Students select one of six set topics, read extensively to study the topic, write an essay that answers the relevant question. Further details, including the expected formatting of the essay document, are on the Wattle course page.
Tests students' research and effective written communication skills on a topic related to course content
Explained in separate document ‘Criteria for assessing written and other work completed in the course Business in China (BUSI3028)', available on the Wattle course page.
Submission / Presentation Details:
Assignments to be submitted online via Turnitin. Presentation details explained in a separate document 'Minimum requirements for good assignment writing', available on the Wattle course page.
Before final examination period.
Assessment Task 5
Learning Outcomes: 1,2,3,4,5
Mid semester test
TBA (tentatively during Week 7). ANU Examinations will advise students of the time of the mid-semester test. Details will also be announced on the Wattle page for the course. The test will be administered via the Wattle course page.
Maximum score is 30 (worth 10%)
30 multiple choice questions, maximum 1 hour
Test covers all topics discussed during the lectures of weeks 1-6 and the reading for the tutorial sessions of weeks 1-6. Keep notes on the basis of the lectures and reading. ANU Examinations will advise students of the time of the mid-semester test. Details will also be announced on the Wattle page for the course.
Encourage students to keep up with reading and lectures during 1st half of the semester, test their understanding of both.
Each answer is either correct or wrong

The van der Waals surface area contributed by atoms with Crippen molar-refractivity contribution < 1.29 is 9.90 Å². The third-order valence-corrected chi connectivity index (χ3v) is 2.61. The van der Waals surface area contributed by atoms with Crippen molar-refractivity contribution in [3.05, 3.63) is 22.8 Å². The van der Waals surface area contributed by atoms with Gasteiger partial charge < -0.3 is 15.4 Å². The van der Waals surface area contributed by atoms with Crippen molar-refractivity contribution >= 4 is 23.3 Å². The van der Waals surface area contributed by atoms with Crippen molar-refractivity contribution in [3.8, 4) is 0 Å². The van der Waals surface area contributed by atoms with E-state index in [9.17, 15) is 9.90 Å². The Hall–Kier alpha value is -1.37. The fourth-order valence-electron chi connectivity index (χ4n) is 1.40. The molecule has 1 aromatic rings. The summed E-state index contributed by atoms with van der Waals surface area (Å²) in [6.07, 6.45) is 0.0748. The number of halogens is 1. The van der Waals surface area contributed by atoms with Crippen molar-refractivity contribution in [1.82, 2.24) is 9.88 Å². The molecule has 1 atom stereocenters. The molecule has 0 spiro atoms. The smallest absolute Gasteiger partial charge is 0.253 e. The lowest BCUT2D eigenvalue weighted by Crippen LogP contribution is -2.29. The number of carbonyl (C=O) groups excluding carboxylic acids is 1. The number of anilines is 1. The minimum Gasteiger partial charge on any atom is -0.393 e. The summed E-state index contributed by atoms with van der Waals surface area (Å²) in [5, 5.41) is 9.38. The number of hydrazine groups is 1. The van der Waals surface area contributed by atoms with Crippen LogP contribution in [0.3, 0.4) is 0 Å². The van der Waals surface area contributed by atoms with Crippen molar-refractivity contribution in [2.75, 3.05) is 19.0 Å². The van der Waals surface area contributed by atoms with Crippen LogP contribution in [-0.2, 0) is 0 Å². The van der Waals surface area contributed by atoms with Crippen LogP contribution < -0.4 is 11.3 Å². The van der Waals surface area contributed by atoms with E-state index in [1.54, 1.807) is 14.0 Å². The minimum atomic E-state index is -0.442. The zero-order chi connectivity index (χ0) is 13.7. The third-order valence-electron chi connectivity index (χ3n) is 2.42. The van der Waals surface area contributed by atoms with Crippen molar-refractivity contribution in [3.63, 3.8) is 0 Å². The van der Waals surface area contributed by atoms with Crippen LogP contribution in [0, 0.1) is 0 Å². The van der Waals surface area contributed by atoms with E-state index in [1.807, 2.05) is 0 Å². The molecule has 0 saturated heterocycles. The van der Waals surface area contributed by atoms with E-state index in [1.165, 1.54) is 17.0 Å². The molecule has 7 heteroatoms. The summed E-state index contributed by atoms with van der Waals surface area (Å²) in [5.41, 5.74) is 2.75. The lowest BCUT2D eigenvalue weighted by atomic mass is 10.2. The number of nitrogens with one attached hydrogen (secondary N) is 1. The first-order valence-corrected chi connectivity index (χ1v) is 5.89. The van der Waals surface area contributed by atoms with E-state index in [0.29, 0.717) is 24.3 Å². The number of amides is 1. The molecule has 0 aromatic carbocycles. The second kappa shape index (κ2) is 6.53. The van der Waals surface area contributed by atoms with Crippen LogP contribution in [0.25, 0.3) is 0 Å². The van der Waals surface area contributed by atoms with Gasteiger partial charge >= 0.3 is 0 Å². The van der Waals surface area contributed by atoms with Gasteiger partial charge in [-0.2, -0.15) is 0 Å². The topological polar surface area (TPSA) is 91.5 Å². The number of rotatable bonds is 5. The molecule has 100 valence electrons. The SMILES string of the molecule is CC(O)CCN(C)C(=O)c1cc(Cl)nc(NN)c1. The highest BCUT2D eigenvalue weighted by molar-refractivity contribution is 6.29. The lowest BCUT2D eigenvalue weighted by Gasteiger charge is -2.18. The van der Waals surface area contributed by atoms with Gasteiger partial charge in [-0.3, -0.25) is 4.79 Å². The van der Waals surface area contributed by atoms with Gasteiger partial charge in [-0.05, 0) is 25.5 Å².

The mid-semester test will be administered via the Wattle page for the course. If students are not able to attend the exam due to illness or other extenuating circumstances, they must apply to sit a deferred exam by submitting the application form for deferred assessment and provide documented evidence.
Within two weeks of the test being held.
Assessment Task 6
Learning Outcomes: 1,2,3,4,5
TBA (during ANU final exam period, 2-18 June 2022). Students will be advised of the time via the ANU examination timetable online. The format of the exam paper will be discussed with students in week 10.
Based on the nature and the marks/weights of the questions. Total exam score will be worth 40%.
Format of the two-hour written exam will be discussed during the last lecture and the last tutorial.
Covers all material discussed during the lectures and tutorial sessions, contained in the textbook and any distributed additional reading throughout the semester. More information on examination reflecting hybrid mode will be made available on Wattle at least 2 weeks before the examination period.
Test students understanding of course readings and lectures.